Comparing the Incomparable.

A teddy bear holding a tissue and thermometer sitting by a medicine bottle.

It is almost inevitable that during a discussion around mental health someone will bring up how much better the world would be if we treated mental illness the way we do physical illness, except that, if we’re being truly honest with ourselves, would anything change? Patients would still be dismissed as attention-seeking. Self-diagnosis would still be a necessity. Problems would still be left untreated until it was too late to act. It’s a poor comparison to make for many, many reasons.

First and foremost, the definitions of what constitutes a physical and a mental illness are unclear. Depression, among the most common of the mental illnesses, has been shown to have a measurable impact on particular chemicals and neurone activity in certain areas of the brain. Is that not physical? In that case, what distinguishes a mental illness from a physical one? It cannot be the fact that there is no known cause for a disease because all diseases have a cause, whether or not we are currently aware of it. The reality of the matter is that mental and physical illnesses are not the two distinct categories we traditionally think of them as.

Furthermore, stories of physical diseases being treated in exactly the way mental diseases are handled are all too common. It took five weeks, multiple visits to A&E, and a junior doctor not yet brain-washed into believing all patients were liars and drug addicts, to take my intense pain and over-whelming nausea seriously. I vomited so much I bled and couldn’t keep water down. As it transpired, I had gall stones, a very physical illness. It took eleven years, several GPs, and even more gynaecologists to persuade surgeons to perform a diagnostic surgery when I presented with symptoms such as extremely heavy and irregular periods, and pain throughout the cycle. I was clearly exaggerating the extent of things, except that I actually had endometriosis. After a decade of pain and fatigue so over-whelming I must use a wheelchair to go outside the house, surely I just needed a course of Cognitive Behavioural Therapy and I would be cured of my M.E.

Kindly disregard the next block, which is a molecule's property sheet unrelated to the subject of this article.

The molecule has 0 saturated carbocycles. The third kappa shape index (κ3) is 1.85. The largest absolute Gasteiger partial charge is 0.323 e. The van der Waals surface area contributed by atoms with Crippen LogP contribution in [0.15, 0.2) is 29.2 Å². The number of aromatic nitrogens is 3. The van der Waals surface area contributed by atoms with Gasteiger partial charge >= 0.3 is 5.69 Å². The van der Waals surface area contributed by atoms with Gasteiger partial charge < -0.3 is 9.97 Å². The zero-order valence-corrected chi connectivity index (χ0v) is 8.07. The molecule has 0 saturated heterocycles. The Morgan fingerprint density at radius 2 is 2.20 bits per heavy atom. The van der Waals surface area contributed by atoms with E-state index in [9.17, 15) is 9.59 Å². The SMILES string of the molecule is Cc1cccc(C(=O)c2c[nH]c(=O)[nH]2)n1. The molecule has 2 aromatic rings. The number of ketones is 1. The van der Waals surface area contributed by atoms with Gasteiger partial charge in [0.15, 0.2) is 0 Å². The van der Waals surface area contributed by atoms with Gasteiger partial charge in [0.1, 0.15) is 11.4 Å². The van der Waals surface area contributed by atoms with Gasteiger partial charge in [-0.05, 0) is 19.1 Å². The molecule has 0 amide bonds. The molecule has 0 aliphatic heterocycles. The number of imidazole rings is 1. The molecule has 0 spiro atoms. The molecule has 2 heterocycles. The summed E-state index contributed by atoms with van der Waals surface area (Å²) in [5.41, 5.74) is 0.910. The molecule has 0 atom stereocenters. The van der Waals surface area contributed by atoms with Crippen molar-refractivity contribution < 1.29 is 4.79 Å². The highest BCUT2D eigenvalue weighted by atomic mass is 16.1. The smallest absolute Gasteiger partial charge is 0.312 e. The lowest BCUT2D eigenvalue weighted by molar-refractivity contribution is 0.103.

There are plenty of stories of more immediately life-threatening issues being missed such as cancer or pulmonary embolisms, many of which resulted in the death of the patients, who are disproportionately people of colour. This is not an issue localised to a few select physical diseases which carry a stigma, but a wide range of easily-detectable and treatable conditions that were ignored because a doctor decided to believe that the patient was a hypochondriac instead.

Indeed, broken bones are commonly given as an example of a physical illness that would not be treated like a mental one, except of course for the medic who missed a hairline fracture in my mother’s x-ray and proceeding to apply physical therapy that made it worse. Any medicated trans individual dare not break a bone lest their hormones be removed from them, because of course it was hormones and not gravity that contributed to their injury. Plenty of sports players have been told to “walk it off” upon receiving an injury that transpired to be a broken ankle, which is about the last thing you should do on a freshly broken bone.

What all of the above shows is that we DO treat mental illnesses like physical ones. People are told to walk off a broken bone and their depressive episode. People have the virtues of CBT sung to them whether they have an inflammatory joint disease or OCD. I’m fairly certain that someone, somewhere, has been told to get pregnant as a means of curing their mental illness just like I was told to do for my endometriosis.

If we want to improve medicine we don’t need to start treating mental and physical illnesses in the same way; we need to start treating patients with the respect and care that being ill warrants.

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